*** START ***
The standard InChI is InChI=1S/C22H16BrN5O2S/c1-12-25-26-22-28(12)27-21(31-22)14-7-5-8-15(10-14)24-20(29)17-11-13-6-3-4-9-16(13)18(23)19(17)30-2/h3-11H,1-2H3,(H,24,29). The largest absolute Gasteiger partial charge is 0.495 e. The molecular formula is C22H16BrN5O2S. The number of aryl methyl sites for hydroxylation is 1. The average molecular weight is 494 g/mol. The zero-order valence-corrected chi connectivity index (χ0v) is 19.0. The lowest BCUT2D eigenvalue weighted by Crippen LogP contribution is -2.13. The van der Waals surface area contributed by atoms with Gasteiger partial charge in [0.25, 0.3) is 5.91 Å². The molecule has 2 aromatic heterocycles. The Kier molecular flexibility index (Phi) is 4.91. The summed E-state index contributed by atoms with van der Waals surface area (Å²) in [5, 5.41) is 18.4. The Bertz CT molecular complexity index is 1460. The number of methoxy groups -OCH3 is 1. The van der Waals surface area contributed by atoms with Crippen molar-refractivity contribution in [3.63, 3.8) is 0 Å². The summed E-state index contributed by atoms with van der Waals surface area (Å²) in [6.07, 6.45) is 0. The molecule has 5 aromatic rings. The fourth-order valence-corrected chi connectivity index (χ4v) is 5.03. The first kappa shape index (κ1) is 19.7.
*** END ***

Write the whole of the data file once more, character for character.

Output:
The standard InChI is InChI=1S/C22H16BrN5O2S/c1-12-25-26-22-28(12)27-21(31-22)14-7-5-8-15(10-14)24-20(29)17-11-13-6-3-4-9-16(13)18(23)19(17)30-2/h3-11H,1-2H3,(H,24,29). The largest absolute Gasteiger partial charge is 0.495 e. The molecular formula is C22H16BrN5O2S. The number of aryl methyl sites for hydroxylation is 1. The average molecular weight is 494 g/mol. The zero-order valence-corrected chi connectivity index (χ0v) is 19.0. The lowest BCUT2D eigenvalue weighted by Crippen LogP contribution is -2.13. The van der Waals surface area contributed by atoms with Gasteiger partial charge in [0.25, 0.3) is 5.91 Å². The molecule has 2 aromatic heterocycles. The Kier molecular flexibility index (Phi) is 4.91. The summed E-state index contributed by atoms with van der Waals surface area (Å²) in [5, 5.41) is 18.4. The Bertz CT molecular complexity index is 1460. The number of methoxy groups -OCH3 is 1. The van der Waals surface area contributed by atoms with Crippen molar-refractivity contribution in [3.63, 3.8) is 0 Å². The summed E-state index contributed by atoms with van der Waals surface area (Å²) in [6.07, 6.45) is 0. The molecule has 5 aromatic rings. The fourth-order valence-corrected chi connectivity index (χ4v) is 5.03. The first kappa shape index (κ1) is 19.7.